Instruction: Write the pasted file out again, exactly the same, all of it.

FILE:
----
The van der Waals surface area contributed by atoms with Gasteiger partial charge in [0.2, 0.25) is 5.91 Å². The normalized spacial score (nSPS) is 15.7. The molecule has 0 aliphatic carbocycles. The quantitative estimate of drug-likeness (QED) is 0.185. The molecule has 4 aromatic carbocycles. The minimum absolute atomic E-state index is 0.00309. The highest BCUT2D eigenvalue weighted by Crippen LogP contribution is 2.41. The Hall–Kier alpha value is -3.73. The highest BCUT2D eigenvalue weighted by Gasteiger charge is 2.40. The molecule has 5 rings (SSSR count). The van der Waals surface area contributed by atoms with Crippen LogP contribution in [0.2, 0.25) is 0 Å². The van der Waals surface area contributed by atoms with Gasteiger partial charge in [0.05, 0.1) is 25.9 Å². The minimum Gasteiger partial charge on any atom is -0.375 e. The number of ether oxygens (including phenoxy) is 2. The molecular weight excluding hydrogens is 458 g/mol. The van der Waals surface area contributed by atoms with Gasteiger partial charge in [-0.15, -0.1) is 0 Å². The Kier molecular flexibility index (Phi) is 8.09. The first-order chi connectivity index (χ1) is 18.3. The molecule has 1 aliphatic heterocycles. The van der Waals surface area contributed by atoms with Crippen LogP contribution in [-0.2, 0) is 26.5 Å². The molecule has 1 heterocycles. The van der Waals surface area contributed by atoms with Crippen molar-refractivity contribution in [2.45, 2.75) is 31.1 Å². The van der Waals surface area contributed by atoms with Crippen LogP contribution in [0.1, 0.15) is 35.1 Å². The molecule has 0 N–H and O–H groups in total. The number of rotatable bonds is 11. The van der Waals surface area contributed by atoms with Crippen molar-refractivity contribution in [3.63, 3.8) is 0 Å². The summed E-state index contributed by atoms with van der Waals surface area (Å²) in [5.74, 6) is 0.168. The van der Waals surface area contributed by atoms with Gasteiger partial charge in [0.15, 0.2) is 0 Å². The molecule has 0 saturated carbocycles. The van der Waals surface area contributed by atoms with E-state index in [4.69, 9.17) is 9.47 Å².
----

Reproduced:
The van der Waals surface area contributed by atoms with Gasteiger partial charge in [0.2, 0.25) is 5.91 Å². The normalized spacial score (nSPS) is 15.7. The molecule has 0 aliphatic carbocycles. The quantitative estimate of drug-likeness (QED) is 0.185. The molecule has 4 aromatic carbocycles. The minimum absolute atomic E-state index is 0.00309. The highest BCUT2D eigenvalue weighted by Crippen LogP contribution is 2.41. The Hall–Kier alpha value is -3.73. The highest BCUT2D eigenvalue weighted by Gasteiger charge is 2.40. The molecule has 5 rings (SSSR count). The van der Waals surface area contributed by atoms with Crippen LogP contribution in [0.2, 0.25) is 0 Å². The van der Waals surface area contributed by atoms with Gasteiger partial charge in [0.05, 0.1) is 25.9 Å². The minimum Gasteiger partial charge on any atom is -0.375 e. The number of ether oxygens (including phenoxy) is 2. The molecular weight excluding hydrogens is 458 g/mol. The van der Waals surface area contributed by atoms with Gasteiger partial charge in [-0.15, -0.1) is 0 Å². The Kier molecular flexibility index (Phi) is 8.09. The first-order chi connectivity index (χ1) is 18.3. The molecule has 1 aliphatic heterocycles. The van der Waals surface area contributed by atoms with Crippen LogP contribution in [-0.2, 0) is 26.5 Å². The molecule has 1 heterocycles. The van der Waals surface area contributed by atoms with Crippen molar-refractivity contribution in [2.45, 2.75) is 31.1 Å². The van der Waals surface area contributed by atoms with Crippen LogP contribution in [0.1, 0.15) is 35.1 Å². The molecule has 0 N–H and O–H groups in total. The number of rotatable bonds is 11. The van der Waals surface area contributed by atoms with Crippen molar-refractivity contribution in [3.63, 3.8) is 0 Å². The summed E-state index contributed by atoms with van der Waals surface area (Å²) in [5.74, 6) is 0.168. The van der Waals surface area contributed by atoms with Gasteiger partial charge in [0.15, 0.2) is 0 Å². The molecule has 0 saturated carbocycles. The van der Waals surface area contributed by atoms with E-state index in [4.69, 9.17) is 9.47 Å².